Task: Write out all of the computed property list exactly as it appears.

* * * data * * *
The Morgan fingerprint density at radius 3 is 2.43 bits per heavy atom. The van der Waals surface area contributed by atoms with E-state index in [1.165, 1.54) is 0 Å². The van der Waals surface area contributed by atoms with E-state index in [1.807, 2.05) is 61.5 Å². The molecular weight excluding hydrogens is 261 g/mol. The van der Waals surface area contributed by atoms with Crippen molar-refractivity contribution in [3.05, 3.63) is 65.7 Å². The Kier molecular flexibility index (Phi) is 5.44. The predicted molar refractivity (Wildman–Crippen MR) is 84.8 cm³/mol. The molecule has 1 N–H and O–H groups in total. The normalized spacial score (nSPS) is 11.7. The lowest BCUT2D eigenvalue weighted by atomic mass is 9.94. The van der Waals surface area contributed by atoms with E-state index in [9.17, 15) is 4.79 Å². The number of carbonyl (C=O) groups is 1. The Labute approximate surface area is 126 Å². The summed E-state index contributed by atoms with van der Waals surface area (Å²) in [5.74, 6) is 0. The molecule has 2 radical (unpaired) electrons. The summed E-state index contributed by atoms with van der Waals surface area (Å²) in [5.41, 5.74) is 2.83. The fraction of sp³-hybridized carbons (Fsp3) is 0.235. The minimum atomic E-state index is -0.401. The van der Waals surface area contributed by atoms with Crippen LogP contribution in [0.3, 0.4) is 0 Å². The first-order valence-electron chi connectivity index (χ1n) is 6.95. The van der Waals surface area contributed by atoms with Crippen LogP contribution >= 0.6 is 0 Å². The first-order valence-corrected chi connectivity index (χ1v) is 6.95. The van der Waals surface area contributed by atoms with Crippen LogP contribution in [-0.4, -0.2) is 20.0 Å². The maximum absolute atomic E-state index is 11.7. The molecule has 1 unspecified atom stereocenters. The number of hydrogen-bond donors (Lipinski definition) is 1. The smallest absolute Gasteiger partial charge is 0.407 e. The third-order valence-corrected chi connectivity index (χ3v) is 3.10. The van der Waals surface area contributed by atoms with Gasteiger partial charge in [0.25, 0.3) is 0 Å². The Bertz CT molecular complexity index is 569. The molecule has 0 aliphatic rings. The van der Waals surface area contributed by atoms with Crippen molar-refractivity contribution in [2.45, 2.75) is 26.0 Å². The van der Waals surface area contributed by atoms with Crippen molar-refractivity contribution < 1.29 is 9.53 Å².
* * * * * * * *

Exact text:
The Morgan fingerprint density at radius 3 is 2.43 bits per heavy atom. The van der Waals surface area contributed by atoms with E-state index in [1.165, 1.54) is 0 Å². The van der Waals surface area contributed by atoms with E-state index in [1.807, 2.05) is 61.5 Å². The molecular weight excluding hydrogens is 261 g/mol. The van der Waals surface area contributed by atoms with Crippen molar-refractivity contribution in [3.05, 3.63) is 65.7 Å². The Kier molecular flexibility index (Phi) is 5.44. The predicted molar refractivity (Wildman–Crippen MR) is 84.8 cm³/mol. The molecule has 1 N–H and O–H groups in total. The normalized spacial score (nSPS) is 11.7. The lowest BCUT2D eigenvalue weighted by atomic mass is 9.94. The van der Waals surface area contributed by atoms with E-state index in [9.17, 15) is 4.79 Å². The number of carbonyl (C=O) groups is 1. The Labute approximate surface area is 126 Å². The summed E-state index contributed by atoms with van der Waals surface area (Å²) in [5.74, 6) is 0. The molecule has 2 radical (unpaired) electrons. The summed E-state index contributed by atoms with van der Waals surface area (Å²) in [5.41, 5.74) is 2.83. The fraction of sp³-hybridized carbons (Fsp3) is 0.235. The minimum atomic E-state index is -0.401. The van der Waals surface area contributed by atoms with Crippen LogP contribution in [0.3, 0.4) is 0 Å². The first-order valence-electron chi connectivity index (χ1n) is 6.95. The van der Waals surface area contributed by atoms with Crippen LogP contribution >= 0.6 is 0 Å². The first-order valence-corrected chi connectivity index (χ1v) is 6.95. The van der Waals surface area contributed by atoms with Crippen LogP contribution in [-0.4, -0.2) is 20.0 Å². The maximum absolute atomic E-state index is 11.7. The molecule has 1 unspecified atom stereocenters. The number of hydrogen-bond donors (Lipinski definition) is 1. The smallest absolute Gasteiger partial charge is 0.407 e. The third-order valence-corrected chi connectivity index (χ3v) is 3.10. The van der Waals surface area contributed by atoms with Gasteiger partial charge in [0.25, 0.3) is 0 Å². The Bertz CT molecular complexity index is 569. The molecule has 0 aliphatic rings. The van der Waals surface area contributed by atoms with Crippen molar-refractivity contribution in [2.45, 2.75) is 26.0 Å². The van der Waals surface area contributed by atoms with Crippen molar-refractivity contribution < 1.29 is 9.53 Å².